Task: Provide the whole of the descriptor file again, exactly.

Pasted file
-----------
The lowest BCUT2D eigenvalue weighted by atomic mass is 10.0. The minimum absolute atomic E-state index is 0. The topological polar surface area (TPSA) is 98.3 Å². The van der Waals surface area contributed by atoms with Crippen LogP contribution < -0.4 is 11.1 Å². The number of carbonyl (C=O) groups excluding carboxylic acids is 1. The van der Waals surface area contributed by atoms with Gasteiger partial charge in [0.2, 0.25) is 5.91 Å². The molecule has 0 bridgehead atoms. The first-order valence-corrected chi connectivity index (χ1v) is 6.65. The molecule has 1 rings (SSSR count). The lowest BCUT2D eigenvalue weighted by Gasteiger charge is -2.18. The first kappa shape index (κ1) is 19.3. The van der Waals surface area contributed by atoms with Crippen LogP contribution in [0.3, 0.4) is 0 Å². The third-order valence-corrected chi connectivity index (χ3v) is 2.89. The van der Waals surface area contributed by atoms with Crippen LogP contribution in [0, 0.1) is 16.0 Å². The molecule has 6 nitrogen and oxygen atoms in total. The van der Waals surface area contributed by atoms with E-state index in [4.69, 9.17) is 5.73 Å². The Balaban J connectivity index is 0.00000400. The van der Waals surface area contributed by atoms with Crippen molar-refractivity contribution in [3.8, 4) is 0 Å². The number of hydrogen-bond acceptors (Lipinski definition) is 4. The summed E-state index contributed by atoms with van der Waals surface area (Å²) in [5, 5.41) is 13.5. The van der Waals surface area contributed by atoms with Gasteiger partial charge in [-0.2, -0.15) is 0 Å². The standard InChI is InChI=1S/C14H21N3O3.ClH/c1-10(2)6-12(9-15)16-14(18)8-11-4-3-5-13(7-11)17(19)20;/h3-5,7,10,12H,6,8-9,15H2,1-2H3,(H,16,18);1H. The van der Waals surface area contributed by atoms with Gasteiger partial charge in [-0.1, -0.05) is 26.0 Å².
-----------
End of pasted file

The lowest BCUT2D eigenvalue weighted by atomic mass is 10.0. The minimum absolute atomic E-state index is 0. The topological polar surface area (TPSA) is 98.3 Å². The van der Waals surface area contributed by atoms with Crippen LogP contribution < -0.4 is 11.1 Å². The number of carbonyl (C=O) groups excluding carboxylic acids is 1. The van der Waals surface area contributed by atoms with Gasteiger partial charge in [0.2, 0.25) is 5.91 Å². The molecule has 0 bridgehead atoms. The first-order valence-corrected chi connectivity index (χ1v) is 6.65. The molecule has 1 rings (SSSR count). The lowest BCUT2D eigenvalue weighted by Gasteiger charge is -2.18. The first kappa shape index (κ1) is 19.3. The van der Waals surface area contributed by atoms with Crippen LogP contribution in [0.3, 0.4) is 0 Å². The third-order valence-corrected chi connectivity index (χ3v) is 2.89. The van der Waals surface area contributed by atoms with Crippen LogP contribution in [0, 0.1) is 16.0 Å². The molecule has 6 nitrogen and oxygen atoms in total. The van der Waals surface area contributed by atoms with E-state index in [4.69, 9.17) is 5.73 Å². The Balaban J connectivity index is 0.00000400. The van der Waals surface area contributed by atoms with Crippen molar-refractivity contribution in [3.8, 4) is 0 Å². The number of hydrogen-bond acceptors (Lipinski definition) is 4. The summed E-state index contributed by atoms with van der Waals surface area (Å²) in [5, 5.41) is 13.5. The van der Waals surface area contributed by atoms with Gasteiger partial charge in [-0.2, -0.15) is 0 Å². The standard InChI is InChI=1S/C14H21N3O3.ClH/c1-10(2)6-12(9-15)16-14(18)8-11-4-3-5-13(7-11)17(19)20;/h3-5,7,10,12H,6,8-9,15H2,1-2H3,(H,16,18);1H. The van der Waals surface area contributed by atoms with Gasteiger partial charge in [-0.1, -0.05) is 26.0 Å².